News

Former Blue Bell CEO Charged With Listeria Cover-Up

Blue Bell allegedly distributed ice cream products that were made in unsanitary conditions and that were contaminated with listeria, according to the plea agreement.

Blue Bell Creameries has agreed to plead guilty five years after its listeria outbreak.

Texas-based Blue Bell Creameries pleaded guilty to charges that it shipped products contaminated with listeria in 2015, and the company’s former CEO was charged with seven felony counts for allegedly covering up the incident, the U.S. Department of Justice announced Friday.

Prosecutors allege Paul Kruse, Blue Bell's former president and CEO, attempted to deceive Blue Bell customers after learning products from the company's Texas factory tested positive for Listeria monocytogenes.

According to a press release from the DOJ, Kruse told Blue Bell employees to remove potentially contaminated products from store freezers without telling anyone why.

Prosecutors also said Kruse told employees to lie to customers when asked about why the ice cream was removed, saying there had been “an unspecified issue with a manufacturing machine” rather than listeria contamination.

“We look forward to telling the whole story of how my client along with all of the other employees of Blue Bell did the best they could with the information they had at the time,” read a statement from Kruse’s attorney Chris Flood. “Paul Kruse is innocent of these charges, and we have confidence that a Texas jury will see it that way and let Blue Bell get back to making the best ice cream in America.”

Blue Bell will pay a total of $19.35 million in fines — the second-largest payment ever with regards to food safety, according to the Justice Department.

“We faced a situation our company had never dealt with before, and our agreement with the government reflects that we should have handled many things differently and better,” Blue Bell said in a statement. “We apologize to everyone who was impacted, including our customers, our employees and the communities where we live and work.”

According to the plea agreement, Blue Bell allegedly distributed ice cream products that were made in unsanitary conditions and that were contaminated with listeria. The company was notified by state officials in February 2015 that two of its products tested positive for listeria. Though Blue Bell told its drivers to remove the stock from store shelves, the company didn't formally recall the products or communicate the issue to the public, according to the Justice Department.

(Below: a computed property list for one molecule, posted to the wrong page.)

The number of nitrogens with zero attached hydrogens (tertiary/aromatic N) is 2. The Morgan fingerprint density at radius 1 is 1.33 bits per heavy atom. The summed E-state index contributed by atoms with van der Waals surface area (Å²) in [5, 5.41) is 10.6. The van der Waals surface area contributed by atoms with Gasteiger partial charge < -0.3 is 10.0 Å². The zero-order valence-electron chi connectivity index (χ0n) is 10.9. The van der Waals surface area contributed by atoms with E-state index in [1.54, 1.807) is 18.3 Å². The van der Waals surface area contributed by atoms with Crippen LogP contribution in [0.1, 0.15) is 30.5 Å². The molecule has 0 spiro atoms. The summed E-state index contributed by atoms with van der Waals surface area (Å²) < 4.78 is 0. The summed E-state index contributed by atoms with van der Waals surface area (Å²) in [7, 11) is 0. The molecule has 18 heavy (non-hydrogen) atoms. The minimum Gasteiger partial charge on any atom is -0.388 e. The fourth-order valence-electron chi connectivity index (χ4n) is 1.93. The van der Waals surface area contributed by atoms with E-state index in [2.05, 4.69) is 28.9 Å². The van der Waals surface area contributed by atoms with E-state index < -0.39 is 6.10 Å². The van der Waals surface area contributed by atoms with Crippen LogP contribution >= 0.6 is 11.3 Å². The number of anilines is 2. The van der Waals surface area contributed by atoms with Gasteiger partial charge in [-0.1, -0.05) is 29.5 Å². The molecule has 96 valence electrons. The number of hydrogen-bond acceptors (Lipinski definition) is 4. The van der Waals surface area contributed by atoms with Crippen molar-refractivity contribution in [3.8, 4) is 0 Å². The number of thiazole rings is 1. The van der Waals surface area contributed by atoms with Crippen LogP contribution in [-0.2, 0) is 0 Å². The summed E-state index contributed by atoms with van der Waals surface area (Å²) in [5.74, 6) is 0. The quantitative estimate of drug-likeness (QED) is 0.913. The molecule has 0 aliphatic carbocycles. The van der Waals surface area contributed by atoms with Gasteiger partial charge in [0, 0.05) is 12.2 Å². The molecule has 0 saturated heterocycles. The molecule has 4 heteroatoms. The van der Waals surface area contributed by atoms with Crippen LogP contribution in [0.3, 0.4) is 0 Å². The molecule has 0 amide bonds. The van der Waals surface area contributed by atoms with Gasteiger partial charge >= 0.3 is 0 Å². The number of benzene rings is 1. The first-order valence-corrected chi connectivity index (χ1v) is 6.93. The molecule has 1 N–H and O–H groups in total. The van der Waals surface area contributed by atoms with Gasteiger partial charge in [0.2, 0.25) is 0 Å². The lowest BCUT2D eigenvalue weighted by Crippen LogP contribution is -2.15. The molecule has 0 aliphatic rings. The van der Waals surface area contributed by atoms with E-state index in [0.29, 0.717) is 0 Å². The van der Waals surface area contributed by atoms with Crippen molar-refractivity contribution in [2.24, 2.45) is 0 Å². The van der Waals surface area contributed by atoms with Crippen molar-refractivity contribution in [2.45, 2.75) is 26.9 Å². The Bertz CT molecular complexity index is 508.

Another two weeks later, Blue Bell was informed that a third product tested positive, and once again they didn't issue a formal notification, according to the Justice Department. It wasn't until five hospital patients in Kansas were linked to the contaminated Blue Bell ice cream in March 2015, that the FDA, CDC and Blue Bell all publicly recalled the products.

On top of that, FDA inspections in March and April 2015 found sanitation problems at the ice cream company's facilities in both Texas and Oklahoma, according to the plea agreement.

"This case has been particularly concerning because of the disregard of basic food safety rules and the impact those actions can have on the health and safety of the Defense Department’s service members and their families," said Robert Craig Jr., Special Agent at the Defense Criminal Investigative Service, said in a press release.

Since reopening its facilities in late-2015 after cleaning and updating them, the ice cream manufacturer has improved its sanitation processes and implemented a test for listeria prior to shipment, according to the Justice Department.

“Since resuming production in the summer of 2015, we test our ice cream and deliver it to stores only after independent tests confirm it is safe,” Blue Bell said in a statement.

Subscribe to Today in Houston

Fill out the form below to subscribe our new daily editorial newsletter from the HPM Newsroom.

* required

Share